Google's Motorola Acquisition: All About The Patents - InformationWeek

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Eric Zeman
Eric Zeman

Google's Motorola Acquisition: All About The Patents

Slew of facility closures and divestitures prove that Google was never interested in Motorola's hardware business.

"I'm confident the team at Motorola will be creating the next generation of mobile devices that will improve lives for years to come."

Those are the words of Google CEO Larry Page, which he wrote when the company closed its acquisition of Motorola Mobility in May of this year. The acquisition was valued at $12.5 billion.

"Creating" is an interesting choice of words. Motorola certainly won't be manufacturing many more smartphones, thanks to Google's recent sales of Motorola's manufacturing facilities. The company announced today that it has sold two manufacturing plants -- one in Tianjin, China, and the other in Jaguariuna, Brazil -- to ODM Flextronics.

Further, on Monday Google announced plans to shutter a Motorola research and design facility located in Korea. Google also plans to close Motorola's marketing and sales organization in Korea, and effectively exit the market. Korea is home to Samsung and LG, which hold a significant portion of the country's market share for mobile devices. Google didn't say it couldn't compete in Korea. Rather, it wants to save costs. The facility closures will mean about 500 jobs can be eliminated.

[ Will Google continue to develop apps for RIM's beleaguered device? See What If Google Ignores Blackberry 10? ]

Last, Motorola is shutting down a manufacturing facility in Chennai, India. The operation there is small; only 76 people will lose jobs. It is used to install software on mobile devices, as well as prepare packaging. The facility will be idled in February of next year.

These sales and closures shouldn't be a surprise to anyone. In fact, Google warned in October that it was exiting the entry-level device business and that more facilities would get the ax before the end of the year.

Google was never really interested in Motorola's hardware business. It even said so.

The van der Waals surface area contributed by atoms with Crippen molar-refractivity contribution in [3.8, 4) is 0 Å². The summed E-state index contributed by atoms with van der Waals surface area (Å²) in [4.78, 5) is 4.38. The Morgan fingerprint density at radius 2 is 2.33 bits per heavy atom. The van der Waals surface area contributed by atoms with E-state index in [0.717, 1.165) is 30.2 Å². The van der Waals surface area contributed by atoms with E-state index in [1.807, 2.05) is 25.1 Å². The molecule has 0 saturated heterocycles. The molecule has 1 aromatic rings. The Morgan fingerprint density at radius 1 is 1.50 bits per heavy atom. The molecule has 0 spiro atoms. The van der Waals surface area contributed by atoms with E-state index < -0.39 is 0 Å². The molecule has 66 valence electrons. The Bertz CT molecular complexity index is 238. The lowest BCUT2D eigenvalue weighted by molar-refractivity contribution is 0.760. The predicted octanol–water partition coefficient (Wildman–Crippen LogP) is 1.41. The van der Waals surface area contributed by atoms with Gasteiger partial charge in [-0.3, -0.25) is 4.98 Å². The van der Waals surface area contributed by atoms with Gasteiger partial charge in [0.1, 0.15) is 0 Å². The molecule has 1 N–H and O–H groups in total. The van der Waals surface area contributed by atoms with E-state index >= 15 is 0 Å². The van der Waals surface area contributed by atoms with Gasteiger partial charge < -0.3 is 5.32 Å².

John Lagerling, Google director of Android business development, said earlier this year in an interview with the New York Times, "It's mostly about the patents, [that] way you can sort of disarm this huge attack against Android." Lagerling was, of course, referencing Apple's patent-related assault of hardware manufacturers that make Android smartphones.

So what will become of Motorola's hardware business? Well, it's not going to go away entirely. Google has committed to making high-end smartphones. Google may have consolidated Motorola's offices and facilities in the U.S. and abroad, but the company still calls Chicago home and will continue to design devices for U.S. wireless network operators.

As part of its deal with Google, Flextronics signed a contract with Google to manufacture mobile devices for its Motorola subsidiary. In other words, the same plants that made Motorola phones this year will make them next year, but under different ownership.

Google is simply reducing Motorola's manufacturing footprint and business operations -- it's a software company, after all -- and will hold onto those 17,000+ patents for protection when it needs them.

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User Rank: Ninja
12/12/2012 | 4:27:18 PM
re: Google's Motorola Acquisition: All About The Patents
Considering that Motorola's sales continue to plummet, it's no surprise that Google is cutting back. Sales in S. Korea are almost nonexistent. The cost to maintain the sales there must be more than the sales themselves, so again, not a surprise.

None of this means that Google doesn't want to manufacturer phones, just that they made a vary bad decision in buying Motorola in the first place. The $12.5 billion they paid for the company was almost twice the value of the company the day the purchase was announced. No matter how effective the patents might have been, and they have not been all that effective against Apple, or Microsoft, the other company they've been fighting (no, it's NOT all about Apple), their value was never more than a fraction of what they paid for the company.

At some time, I expect them to write most of it off.
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